Thousands of scuba divers, snorkelers, anglers and watersports enthusiasts visit the Florida Keys annually to dive or snorkel the United States’ only living coral reef and enjoy Keys waters. In November 2015, the Florida Keys National Marine Sanctuary (FKNMS) marks 25 years of dedication to protecting the world’s third-largest barrier reef and the waters surrounding the island chain.
Administered by the National Oceanic and Atmospheric Administration and jointly managed with the state of Florida, FKNMS became one of 14 marine protected areas in the National Marine Sanctuary System when it was established in November 1990.
Today the sanctuary protects 2,900 square nautical miles of waters. Its boundaries stretch from Biscayne National Park near Miami to the Dry Tortugas, 70 miles west of Key West.
Within these boundaries lie spectacular, nationally significant marine resources, historic shipwrecks and other archaeological treasures, extensive seagrass beds, mangrove-fringed islands and more than 6,000 species of marine life.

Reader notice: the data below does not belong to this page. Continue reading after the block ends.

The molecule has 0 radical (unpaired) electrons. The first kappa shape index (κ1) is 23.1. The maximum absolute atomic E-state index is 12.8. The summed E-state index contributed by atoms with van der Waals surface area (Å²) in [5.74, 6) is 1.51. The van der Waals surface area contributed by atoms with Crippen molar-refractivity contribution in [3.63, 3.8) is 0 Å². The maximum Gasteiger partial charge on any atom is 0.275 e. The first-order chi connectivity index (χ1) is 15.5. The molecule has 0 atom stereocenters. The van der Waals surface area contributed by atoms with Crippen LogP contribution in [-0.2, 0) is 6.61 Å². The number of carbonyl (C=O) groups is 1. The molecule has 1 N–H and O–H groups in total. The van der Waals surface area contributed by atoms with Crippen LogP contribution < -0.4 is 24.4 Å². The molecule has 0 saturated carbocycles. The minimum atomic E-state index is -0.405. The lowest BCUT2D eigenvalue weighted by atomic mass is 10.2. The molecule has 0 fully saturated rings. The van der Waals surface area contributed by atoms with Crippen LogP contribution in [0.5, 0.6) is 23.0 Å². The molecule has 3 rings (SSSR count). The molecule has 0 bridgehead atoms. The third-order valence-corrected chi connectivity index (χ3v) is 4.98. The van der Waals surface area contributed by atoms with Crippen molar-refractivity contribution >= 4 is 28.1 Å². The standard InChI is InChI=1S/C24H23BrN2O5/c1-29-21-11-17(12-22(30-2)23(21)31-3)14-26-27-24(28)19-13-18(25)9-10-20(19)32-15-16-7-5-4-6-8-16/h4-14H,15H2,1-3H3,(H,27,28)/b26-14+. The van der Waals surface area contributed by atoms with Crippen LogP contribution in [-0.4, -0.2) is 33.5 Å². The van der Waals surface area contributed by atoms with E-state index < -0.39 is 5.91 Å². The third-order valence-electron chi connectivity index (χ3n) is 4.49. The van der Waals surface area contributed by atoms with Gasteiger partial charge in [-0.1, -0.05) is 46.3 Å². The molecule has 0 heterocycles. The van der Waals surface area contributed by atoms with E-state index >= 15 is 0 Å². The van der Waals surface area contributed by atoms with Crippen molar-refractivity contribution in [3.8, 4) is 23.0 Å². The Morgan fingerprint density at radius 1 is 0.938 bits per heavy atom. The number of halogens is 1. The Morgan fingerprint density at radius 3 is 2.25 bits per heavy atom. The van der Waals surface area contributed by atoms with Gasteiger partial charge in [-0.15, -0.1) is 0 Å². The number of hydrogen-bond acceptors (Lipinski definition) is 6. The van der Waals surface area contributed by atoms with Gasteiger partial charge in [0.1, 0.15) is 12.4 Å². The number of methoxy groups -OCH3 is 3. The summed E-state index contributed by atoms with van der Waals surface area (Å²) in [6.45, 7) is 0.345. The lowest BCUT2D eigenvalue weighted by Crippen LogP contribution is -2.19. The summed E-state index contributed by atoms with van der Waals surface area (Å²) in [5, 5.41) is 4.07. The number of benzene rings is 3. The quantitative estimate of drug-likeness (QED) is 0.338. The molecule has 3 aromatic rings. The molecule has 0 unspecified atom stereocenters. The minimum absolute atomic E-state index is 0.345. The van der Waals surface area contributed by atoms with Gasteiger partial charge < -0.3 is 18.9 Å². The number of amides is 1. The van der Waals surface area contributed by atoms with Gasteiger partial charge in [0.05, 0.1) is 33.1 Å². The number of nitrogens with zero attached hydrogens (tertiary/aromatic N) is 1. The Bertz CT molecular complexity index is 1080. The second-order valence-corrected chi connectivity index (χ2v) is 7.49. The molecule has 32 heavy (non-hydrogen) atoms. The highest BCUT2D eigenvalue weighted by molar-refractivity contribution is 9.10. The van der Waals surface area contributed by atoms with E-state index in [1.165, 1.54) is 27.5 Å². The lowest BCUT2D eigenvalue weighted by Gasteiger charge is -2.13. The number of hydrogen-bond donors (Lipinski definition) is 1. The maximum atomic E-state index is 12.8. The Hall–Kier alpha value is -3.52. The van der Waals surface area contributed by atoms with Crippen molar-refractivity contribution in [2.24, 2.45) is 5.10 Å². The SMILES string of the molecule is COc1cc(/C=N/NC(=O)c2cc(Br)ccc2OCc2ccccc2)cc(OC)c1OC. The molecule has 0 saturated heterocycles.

FKNMS provides the foundation for a destination that cares deeply about its environment and has proven to be a positive force in attracting eco-conscious visitors to the Florida Keys.
Visitors to the sanctuary are encouraged to experience the many recreational activities the ecosystem offers including world-class diving, swimming, snorkelling, fishing, kayaking, boating, dolphin-watching and paddleboarding. Rules and regulations ensure that those activities are not harmful to the Keys’ natural resources.
A voluntary recognition program, Blue Star, was established by the sanctuary to promote responsible tourism, teaching divers and snorkelers in-water etiquette such as reef fish identification, practicing good buoyancy, careful hand and fin placement, and avoiding contact with coral. Professional operators display their dedication to coral reef education and conservation with a flag or decal with the Blue Star logo on their charter vessel.
Although the 25th anniversary of the Keys sanctuary’s creation is officially marked 16 November 2015, a special commemorative event precedes the anniversary.
A family fun festival is planned for 1-5 p.m. Sunday, 8 November at the Islander Resort, a Guy Harvey Outpost Resort, at mile marker 82.1 oceanside in Islamorada. Highlights of the free event include a Conservation Village, games, live music, a pig roast and guest speakers who are to share tales of the sanctuary’s history of protecting coral reefs, seagrass beds and other natural wonders for future generations to enjoy.
Florida Keys National Marine Sanctuary information: floridakeys.noaa.gov
Florida Keys diving information: www.fla-keys.com/diving
For further information on the Florida Keys & Key West, visit www.fla-keys.co.uk